Get involved in the history, the charm, and the deliciousness that is Lisbon. The Portuguese capital city sits on the coast and is an awesome place to explore, with cobbled streets to wander around and a ton of bars and eateries to soak up the local atmosphere.
There’s all this fun and then there’s the petty crime. Unfortunately, Lisbon has a bit of a problem with thieves lurking at busy transport hubs and tourist attractions such as the pastel de nata or the fado singers in Alfama. To help you explore the city like a seasoned pro we’ve come up with this epic insider’s guide to staying safe in Lisbon.
This guide is packed full of information and handy tips – from specific tips for female solo travellers to some handy hints about driving in Lisbon, we’ll be passing on our insider’s knowledge to help you travelling smart!
You may be considering a family holiday to Lisbon, or you may just be looking for ways that you can keep your money safe in Lisbon – whatever your worries and concerns are, our in-depth guide will have you sorted so your Lisbon trip will be absolutely awesome!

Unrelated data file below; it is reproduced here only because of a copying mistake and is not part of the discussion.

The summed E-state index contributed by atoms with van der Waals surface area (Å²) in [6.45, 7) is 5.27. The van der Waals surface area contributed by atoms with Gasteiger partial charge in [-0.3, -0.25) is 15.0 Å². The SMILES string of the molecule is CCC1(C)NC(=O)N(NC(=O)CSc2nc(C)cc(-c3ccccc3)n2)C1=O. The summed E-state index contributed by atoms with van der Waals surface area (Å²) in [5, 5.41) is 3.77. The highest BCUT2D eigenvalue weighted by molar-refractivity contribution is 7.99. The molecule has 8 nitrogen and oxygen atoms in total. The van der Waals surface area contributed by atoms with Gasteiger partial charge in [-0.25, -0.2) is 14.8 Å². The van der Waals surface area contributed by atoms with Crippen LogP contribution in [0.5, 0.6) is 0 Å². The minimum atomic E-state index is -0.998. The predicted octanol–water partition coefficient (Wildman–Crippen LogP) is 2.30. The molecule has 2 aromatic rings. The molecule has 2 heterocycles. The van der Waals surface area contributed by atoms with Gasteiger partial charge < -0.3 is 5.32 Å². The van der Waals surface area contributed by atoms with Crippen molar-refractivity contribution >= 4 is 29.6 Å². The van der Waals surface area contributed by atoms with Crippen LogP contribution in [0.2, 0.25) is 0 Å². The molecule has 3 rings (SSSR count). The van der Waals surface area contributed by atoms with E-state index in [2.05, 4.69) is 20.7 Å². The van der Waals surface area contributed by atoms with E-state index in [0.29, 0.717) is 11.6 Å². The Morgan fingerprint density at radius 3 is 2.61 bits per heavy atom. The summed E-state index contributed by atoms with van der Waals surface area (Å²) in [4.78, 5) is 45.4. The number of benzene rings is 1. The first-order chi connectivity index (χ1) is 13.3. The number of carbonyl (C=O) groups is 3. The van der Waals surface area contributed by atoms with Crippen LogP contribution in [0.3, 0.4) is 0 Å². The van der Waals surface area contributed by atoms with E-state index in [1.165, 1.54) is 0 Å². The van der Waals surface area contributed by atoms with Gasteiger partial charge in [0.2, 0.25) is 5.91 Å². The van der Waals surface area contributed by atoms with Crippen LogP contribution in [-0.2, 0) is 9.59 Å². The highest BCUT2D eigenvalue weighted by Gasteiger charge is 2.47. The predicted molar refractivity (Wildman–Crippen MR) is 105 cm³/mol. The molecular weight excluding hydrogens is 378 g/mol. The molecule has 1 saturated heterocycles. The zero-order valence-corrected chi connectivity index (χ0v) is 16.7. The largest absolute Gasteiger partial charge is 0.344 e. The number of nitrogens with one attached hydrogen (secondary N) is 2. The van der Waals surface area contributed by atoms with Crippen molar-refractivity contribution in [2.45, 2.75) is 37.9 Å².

Whilst COVD 19 has not gone away, the world is opening up again to travellers. However Portugal remains subject to some restrictions. Visitors will be subject to screening on arrival, and may be subject to quarantine on arriving home.
For the most up-to-date safety information and what you should be doing to help, please consult the WHO and your local government.
- How Safe is Lisbon? (Our take)
- Is Lisbon Safe to Visit? (The facts.)
- Is it Safe to Visit Lisbon Right Now?
- Lisbon Travel Insurance
- 19 Top Safety Tips for Traveling to Lisbon
- Keeping your money safe in Lisbon
- Is Lisbon safe to travel alone?
- Is Lisbon safe for solo female travellers?
- Is Lisbon safe to travel for families?
- Is it safe to drive in Lisbon?
- Is Uber safe in Lisbon?
- Are taxis safe in Lisbon?
- Is public transportation in Lisbon safe?
- Is the food in Lisbon safe?
- Can you drink the water in Lisbon?
- Is Lisbon safe to live?
- How is healthcare in Lisbon?
- Final thoughts on the safety of Lisbon
How Safe is Lisbon? (Our take)
Lisbon is an amazing place to explore. Old stuff to see, old bars to sit in, old streets to wander around – a lot of it is old and pretty stunning and that’s why we love it.
Surprisingly it’s one of the safest cities in Europe. And not only that: it’s the capital city of one of the safest countries in the world.